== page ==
This application intends to generate novel magnetic resonance based nanoparticles to image oxidation-specific epitopes present in inflamed atherosclerotic lesions. There is now strong consensus that innate and adaptive immune responses to oxidation-specific epitopes lead to pro- inflammatory responses that mediate atherosclerosis and cardiovascular events. A wealth of experimental and clinical data, including recent epidemiological studies with oxidation-specific biomarkers predicting death, myocardial infarction and stroke, supports oxidation as a key manifestation of both the progression and destabilization of atherosclerotic lesions. Several of these oxidation-specific epitopes, such as oxidized phospholipids and malondialdehyde-lysine epitopes, have been well characterized in our laboratory and specific murine and fully human antibodies have been generated to detect them in the vessel wall. Oxidation-specific epitopes are present in human atherosclerotic lesions, and are particularly enriched in pathologically defined vulnerable plaques. Our grant proposal will focus on developing oxidation-specific "natural" antibodies, present in the germ line of humans, as unique and specific probes to image oxidation specific epitopes in atherosclerotic lesions. This approach would predominantly target extracellular oxidation-specific epitopes present on apoptotic and necrotic macrophages, oxidized lipids and, modified/oxidized basement proteins in the atherosclerotic lesion core. In addition, as part of a broader imitative t harness the knowledge of the innate immune system, and specifically macrophage scavenger receptors, in atherogenesis, we have developed lipopeptides or mimotopes modeling oxidation specific epitopes that bind specifically to macrophage scavenger receptors CD36 and SRA. As a translational aspect of these more basic investigations, we will develop these lipopeptides and mimotopes as molecular imaging probes targeting macrophage scavenger receptors present on activated macrophages. Development of all 3 approaches may allow us to determine optimal imaging approaches to differentiate imaging of extracellular oxidation-specific epitopes versus macrophage scavenger receptors, and allow comparisons to determine if one or the other or a combination results in optimal imaging capability. This will answer important fundamental questions about which of these approaches may be most promising to translate to the clinical arena. The ability to detect and quantify oxidation-specific epitopes in humans will allow detection of high risk plaques and provide the tools to allow surveillance following a variety of therapeutic interventions.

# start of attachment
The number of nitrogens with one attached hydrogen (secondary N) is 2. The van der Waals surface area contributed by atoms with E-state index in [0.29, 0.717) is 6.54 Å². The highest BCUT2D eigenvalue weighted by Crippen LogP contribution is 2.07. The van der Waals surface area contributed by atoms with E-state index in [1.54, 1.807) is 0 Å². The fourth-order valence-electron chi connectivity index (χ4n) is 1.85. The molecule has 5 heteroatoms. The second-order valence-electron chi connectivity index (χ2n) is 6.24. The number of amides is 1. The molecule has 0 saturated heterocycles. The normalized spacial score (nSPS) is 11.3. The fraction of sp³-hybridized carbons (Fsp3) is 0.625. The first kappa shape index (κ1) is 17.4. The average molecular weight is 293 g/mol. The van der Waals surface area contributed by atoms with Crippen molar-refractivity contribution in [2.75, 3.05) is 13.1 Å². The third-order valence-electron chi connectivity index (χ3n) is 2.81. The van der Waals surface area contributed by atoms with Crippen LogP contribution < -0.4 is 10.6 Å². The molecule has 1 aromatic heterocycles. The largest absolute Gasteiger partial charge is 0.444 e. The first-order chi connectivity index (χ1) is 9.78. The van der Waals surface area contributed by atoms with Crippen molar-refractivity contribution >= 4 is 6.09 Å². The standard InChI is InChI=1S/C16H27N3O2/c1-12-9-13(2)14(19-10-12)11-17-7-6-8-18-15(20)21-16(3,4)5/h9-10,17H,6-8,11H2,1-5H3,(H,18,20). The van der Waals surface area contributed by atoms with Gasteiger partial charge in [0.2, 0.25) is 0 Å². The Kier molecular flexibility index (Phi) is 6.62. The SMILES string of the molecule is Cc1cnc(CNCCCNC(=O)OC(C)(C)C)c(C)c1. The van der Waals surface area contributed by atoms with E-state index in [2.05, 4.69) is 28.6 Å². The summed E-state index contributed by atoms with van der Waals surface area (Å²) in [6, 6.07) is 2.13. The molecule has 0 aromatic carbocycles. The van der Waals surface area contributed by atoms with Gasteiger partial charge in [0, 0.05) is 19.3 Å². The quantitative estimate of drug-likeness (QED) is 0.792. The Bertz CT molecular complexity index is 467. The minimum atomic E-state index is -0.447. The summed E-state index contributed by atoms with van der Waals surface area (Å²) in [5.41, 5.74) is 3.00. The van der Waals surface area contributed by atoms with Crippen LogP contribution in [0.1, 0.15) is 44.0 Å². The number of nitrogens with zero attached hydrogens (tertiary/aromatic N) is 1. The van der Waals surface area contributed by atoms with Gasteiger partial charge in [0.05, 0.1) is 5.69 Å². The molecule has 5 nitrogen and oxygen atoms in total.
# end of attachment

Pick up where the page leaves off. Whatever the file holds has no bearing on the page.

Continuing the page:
Public Health Relevance

This research proposal is intended develop novel oxidation- specific imaging probes to image atherosclerotic lesions in patients with cardiovascular disease. This project will determine whether natural antibodies, lipopeptides and mimotopes, small peptides mimicking oxidation-specific epitopes, can be used for magnetic resonance imaging of macrophage-rich atherosclerotic lesions. These molecular imaging probes may provide novel diagnostic tools aimed at detecting atherosclerotic lesions, which reflects an unmet need in identifying and treating patients at risk for cardiovascular disease and events.

National Institute of Health (NIH)
National Heart, Lung, and Blood Institute (NHLBI)
Research Project (R01)
Project #
Application #
Study Section
Atherosclerosis and Inflammation of the Cardiovascular System Study Section (AICS)
Program Officer
Danthi, Narasimhan
Project Start
Project End
Budget Start
Budget End
Support Year
Fiscal Year
Total Cost
Indirect Cost
University of California San Diego
Internal Medicine/Medicine
Schools of Medicine
La Jolla
United States
Zip Code
Briley-Saebo, Karen; Yeang, Calvin; Witztum, Joseph L et al. (2014) Imaging of oxidation-specific epitopes with targeted nanoparticles to detect high-risk atherosclerotic lesions: progress and future directions. J Cardiovasc Transl Res 7:719-36
Willeit, Peter; Kiechl, Stefan; Kronenberg, Florian et al. (2014) Discrimination and net reclassification of cardiovascular risk with lipoprotein(a): prospective 15-year outcomes in the Bruneck Study. J Am Coll Cardiol 64:851-60